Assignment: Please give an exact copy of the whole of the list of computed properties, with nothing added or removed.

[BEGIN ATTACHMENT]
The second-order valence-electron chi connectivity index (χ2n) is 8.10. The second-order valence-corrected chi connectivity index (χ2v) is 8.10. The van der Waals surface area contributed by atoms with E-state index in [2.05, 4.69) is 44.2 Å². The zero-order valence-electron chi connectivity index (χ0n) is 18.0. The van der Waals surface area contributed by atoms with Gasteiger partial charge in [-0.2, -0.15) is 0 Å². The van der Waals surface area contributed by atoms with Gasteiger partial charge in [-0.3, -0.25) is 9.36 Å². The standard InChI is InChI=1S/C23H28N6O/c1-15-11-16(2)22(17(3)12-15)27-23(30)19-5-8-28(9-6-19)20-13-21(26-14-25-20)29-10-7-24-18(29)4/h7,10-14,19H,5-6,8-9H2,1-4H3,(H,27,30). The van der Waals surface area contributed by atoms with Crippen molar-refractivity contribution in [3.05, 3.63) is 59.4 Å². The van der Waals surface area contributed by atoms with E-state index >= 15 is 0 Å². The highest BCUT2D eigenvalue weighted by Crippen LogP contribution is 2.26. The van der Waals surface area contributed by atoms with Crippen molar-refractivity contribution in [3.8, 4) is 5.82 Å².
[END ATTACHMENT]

The second-order valence-electron chi connectivity index (χ2n) is 8.10. The second-order valence-corrected chi connectivity index (χ2v) is 8.10. The van der Waals surface area contributed by atoms with E-state index in [2.05, 4.69) is 44.2 Å². The zero-order valence-electron chi connectivity index (χ0n) is 18.0. The van der Waals surface area contributed by atoms with Gasteiger partial charge in [-0.2, -0.15) is 0 Å². The van der Waals surface area contributed by atoms with Gasteiger partial charge in [-0.3, -0.25) is 9.36 Å². The standard InChI is InChI=1S/C23H28N6O/c1-15-11-16(2)22(17(3)12-15)27-23(30)19-5-8-28(9-6-19)20-13-21(26-14-25-20)29-10-7-24-18(29)4/h7,10-14,19H,5-6,8-9H2,1-4H3,(H,27,30). The van der Waals surface area contributed by atoms with Crippen molar-refractivity contribution in [3.05, 3.63) is 59.4 Å². The van der Waals surface area contributed by atoms with E-state index >= 15 is 0 Å². The highest BCUT2D eigenvalue weighted by Crippen LogP contribution is 2.26. The van der Waals surface area contributed by atoms with Crippen molar-refractivity contribution in [3.8, 4) is 5.82 Å².